I tell sinners and self-justifiers to repent and believe, to flee the coming wrath of God. From my pulpit, I preach a Protestant, Calvinistic understanding of salvation. I don't sweep differences under the rug. Like my early Baptist forebears, I have the debate, the discussion, the exchange. But if a Protestant understanding of Sola Fide is absolutely essential for a church to be considered a Christian church, then there was no Church on earth for at least 1,000 years. In fact, if agreeing with Luther or Calvin on all matters soterological is the criterion for salvation, then, while we Calvinists love quoting St. Augustine and claiming to have an "Augustinian view" of salvation, Augustine himself is certainly in hell.

Even if we make substitutionary atonement the lynch pin (while I absolutely do believe it is grounded in Scripture and is the most biblical way to look at the cross), almost no one spoke of it at all until Anselm of Canterbury (born a thousand years after our Lord's ascension). Do we assume that he was the only true Christian on earth at that time? I'm afraid I cannot. Jesus' promises vis a vis his Church were just too many and too far-reaching.

Am I making a plea for watering down doctrine based on history rather than Scripture? No. In fact, I don't want us to water down doctrine at all. I am making a plea for embracing the tension that is present when we recognize that the Church is bigger than our own movement. The tension I feel between my Calvinist soteriology and the Church unity that Jesus himself prayed for, between my confessionalism and my ecumenism. This tension is going to involve acknowledging that growing along side the wheat is some chaff. It involves deciding where non-essentials end and the beating heart of the Gospel begins, and doing so in a way that recognizes the unfathomable depth of God's grace,shuns all neo-gnosticism, and does not make me and my movement the default yardstick.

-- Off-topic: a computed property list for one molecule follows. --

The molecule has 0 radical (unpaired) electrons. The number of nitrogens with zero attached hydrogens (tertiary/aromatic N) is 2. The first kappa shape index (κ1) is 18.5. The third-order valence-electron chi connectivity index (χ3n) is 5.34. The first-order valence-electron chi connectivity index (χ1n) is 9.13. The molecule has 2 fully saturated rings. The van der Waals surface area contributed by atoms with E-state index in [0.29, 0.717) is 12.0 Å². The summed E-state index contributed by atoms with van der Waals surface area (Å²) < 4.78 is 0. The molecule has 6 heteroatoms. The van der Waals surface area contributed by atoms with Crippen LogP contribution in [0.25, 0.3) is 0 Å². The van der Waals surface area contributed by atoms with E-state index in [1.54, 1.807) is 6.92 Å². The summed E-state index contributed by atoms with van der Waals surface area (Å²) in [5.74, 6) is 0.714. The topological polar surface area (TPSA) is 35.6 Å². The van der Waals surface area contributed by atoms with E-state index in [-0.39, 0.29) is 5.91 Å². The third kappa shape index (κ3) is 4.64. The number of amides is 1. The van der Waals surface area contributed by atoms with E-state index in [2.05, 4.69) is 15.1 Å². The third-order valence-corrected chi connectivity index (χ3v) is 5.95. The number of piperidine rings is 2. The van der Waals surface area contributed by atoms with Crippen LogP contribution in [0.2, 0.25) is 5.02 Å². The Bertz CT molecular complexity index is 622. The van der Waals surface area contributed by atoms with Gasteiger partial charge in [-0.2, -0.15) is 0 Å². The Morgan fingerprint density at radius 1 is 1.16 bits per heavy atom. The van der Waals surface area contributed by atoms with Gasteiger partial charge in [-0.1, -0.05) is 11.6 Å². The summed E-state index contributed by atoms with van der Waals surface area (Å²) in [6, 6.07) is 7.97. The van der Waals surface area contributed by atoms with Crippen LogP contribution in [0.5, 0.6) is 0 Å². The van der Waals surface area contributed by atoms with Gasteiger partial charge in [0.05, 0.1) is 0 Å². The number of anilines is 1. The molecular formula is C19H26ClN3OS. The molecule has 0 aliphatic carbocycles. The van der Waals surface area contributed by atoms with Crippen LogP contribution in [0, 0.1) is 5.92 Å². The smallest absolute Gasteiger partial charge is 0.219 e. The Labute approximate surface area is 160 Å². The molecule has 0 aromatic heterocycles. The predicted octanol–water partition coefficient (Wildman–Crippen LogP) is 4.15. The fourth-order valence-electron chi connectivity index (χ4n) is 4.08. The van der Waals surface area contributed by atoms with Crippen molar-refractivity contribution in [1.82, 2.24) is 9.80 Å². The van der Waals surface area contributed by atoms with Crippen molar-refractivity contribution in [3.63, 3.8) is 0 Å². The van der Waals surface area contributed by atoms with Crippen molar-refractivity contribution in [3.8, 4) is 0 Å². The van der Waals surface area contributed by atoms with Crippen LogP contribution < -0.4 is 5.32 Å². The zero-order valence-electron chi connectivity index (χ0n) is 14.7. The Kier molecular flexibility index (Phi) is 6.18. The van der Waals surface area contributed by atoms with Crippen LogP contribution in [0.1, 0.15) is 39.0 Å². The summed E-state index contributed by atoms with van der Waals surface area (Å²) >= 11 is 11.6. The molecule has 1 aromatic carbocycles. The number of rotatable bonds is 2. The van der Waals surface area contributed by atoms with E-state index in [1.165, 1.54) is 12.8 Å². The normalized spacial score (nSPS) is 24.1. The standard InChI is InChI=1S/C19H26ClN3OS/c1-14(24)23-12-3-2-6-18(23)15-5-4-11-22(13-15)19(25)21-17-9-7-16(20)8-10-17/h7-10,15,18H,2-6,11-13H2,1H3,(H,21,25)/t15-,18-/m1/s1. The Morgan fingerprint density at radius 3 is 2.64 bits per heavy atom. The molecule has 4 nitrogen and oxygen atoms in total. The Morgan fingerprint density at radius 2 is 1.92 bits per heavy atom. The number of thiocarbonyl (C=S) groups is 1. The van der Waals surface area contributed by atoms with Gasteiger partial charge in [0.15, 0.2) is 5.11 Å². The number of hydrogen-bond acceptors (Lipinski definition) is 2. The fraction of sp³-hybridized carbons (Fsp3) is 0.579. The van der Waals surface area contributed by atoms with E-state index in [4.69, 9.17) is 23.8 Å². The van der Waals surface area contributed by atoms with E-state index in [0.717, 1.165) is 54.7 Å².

How you do it is for you to figure out. I'll just point you to that old maxim, which has been attributed to everyone under the sun: In essentials, unity; in non-essentials, liberty; in all things, charity. I believe that's a good starting point.

But, at the end of the day, there will always be theological tension there (as there should be). Embrace it.
Soli Deo Gloria,
Pastor Zach

4 reader comments:

JB said...

This makes me think of when you and Marcie from Alpha got into a big debate about Catholicism at Big Boy.

ZSB said...

All serious theological debate takes place at Big Boy.

Erin said...

Excellent post. I'm proud that you are my pastor.

All Saints Episcopal Church said...

Many of my extended family are Catholics. Many of my parishioners "believe" they are Catholics (even though I point out it is the PROTESTANT Episcopal Church in America). What disturbs me about the whole "whore of Babylon" idea is that politically, my very conservative Catholic nephew and niece have much more in common with very conservative evangelicals. And they are such dear, naive innocents, that they have no idea those same conservative evangelicals believe they are doomed to hell.

I think we should all stand where we stand, in our limited, human gropings toward understanding of God. And we should be clear about where and how we differ from one another. But I do trust that all those of us who place ourselves in the shadow of the cross are redeemed by that cross, AND the manner of that redemption is God's business first, and mine least and last.